If you are a seasoned display maker, thank you for reading this far! Please leave your tips and suggestions in the comments section. What do you wish someone had told you about making classroom displays when you started?

 


Displays Checklist for NQTs   Recently updated !

Displays Checklist for NQTs

So you got the job! Well done! Now the panic starts.   I know you will be full of excited enthusiasm and raring to sort out ‘your’ new classroom. Breathe, and read this Displays checklist for NQTs  before you do anything rash.These are the things you need to consider now:

  • Check school displays policy (should be in Welcome pack or on website)
  • Try to have a chat with your NQT mentor before the end of term about what the school expects and if you will have displays help
  • Ask if the school uses specific fonts and colours
  • Find out what, if any, displays outside your classroom will be your responsibility.
  • Once you have a class list make several sets of labels. Save time and stress by using editable ones from sites like Teachers Pet or Twinkle.
  • Try not to spend your own money on display materials. They will be provided. See the Display Makers Toolbox for useful things you might want to buy.
  • Use the transition day to generate some sort of quick ‘getting to know you’ display that you can have up on the first day.
  • If you are in the UK avoid US based classroom design sites. Display here is more education than decoration.
  • Read this post about Display Basics
  • Join the Classroom Displays Monthly mailing list (see sidebar to sign up)
NQT displays checklist

NQT displays checklist

NQTchecklist – a printable version of the checklist for you to download.

Works for newly appointed teaching assistants too!

Oh and you might like to join the self-study Classroom Displays Starter Course, if you really want to go on studying rather than just enjoying the summer!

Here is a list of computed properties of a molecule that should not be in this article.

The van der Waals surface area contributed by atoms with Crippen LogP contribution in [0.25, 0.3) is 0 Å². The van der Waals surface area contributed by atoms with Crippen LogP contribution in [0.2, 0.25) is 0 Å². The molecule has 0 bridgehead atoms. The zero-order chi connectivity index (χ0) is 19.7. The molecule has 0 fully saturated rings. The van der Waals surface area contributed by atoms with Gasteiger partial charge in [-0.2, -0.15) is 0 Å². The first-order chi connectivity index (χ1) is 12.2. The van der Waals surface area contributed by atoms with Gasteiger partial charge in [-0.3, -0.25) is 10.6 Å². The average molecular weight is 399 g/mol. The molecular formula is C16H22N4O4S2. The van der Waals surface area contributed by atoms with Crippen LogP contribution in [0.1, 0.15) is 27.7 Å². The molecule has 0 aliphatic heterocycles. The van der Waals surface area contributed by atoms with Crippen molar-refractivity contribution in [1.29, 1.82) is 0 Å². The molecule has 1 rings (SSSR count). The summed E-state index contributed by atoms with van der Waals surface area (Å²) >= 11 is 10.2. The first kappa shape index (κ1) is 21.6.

Chinye a West African Folktale

chinye

Chinye a West African Folktale

(Image cc Andy Roberts)

Chinye a West African Folktale is one of a number of “Cinderella” style stories looked at as part of Ruth MIskin’s Read Write Comprehension series. This selection of stories show the wide, multicultural nature of the Cinderella myth. The story follows the basic shape as we know it.

Chinye was a well known  West African folk tale which is retold in this version by Obi Onyefulu and beautifully illustrated by Evie Safarewicz The main character is a young Nigerian girl who loses her beloved father, she is left to work as a servant to her stepmother and her spoilt step-sister . One day she is kind to an old woman in the forest and Chinye’s good heart eventually brings her great rewards. (more…)


Roald Dahl The BFG

Roald-Dahl-The-BFG

Roald-Dahl-The-BFG

Roald Dahl’s The BFG is a firm favourite in schools. In case you don’t know the story the BFG is a big, friendly giant who befriends a little girl called Sophie. They have some interesting, hilarious and slightly scary adventures together. Children respond well to Dahl’s darker vision of childhood and his understanding of the more frightening aspects of growing up. His child heroes and heroines are always resourceful and independent and usually far more competent than the adults around them.

Engage The Learners

Getting Dahl displays right though can be a bit tricky. It is too easy to get carried away making a ‘wow!’ display and forget the need for learners to engage with the display. (more…)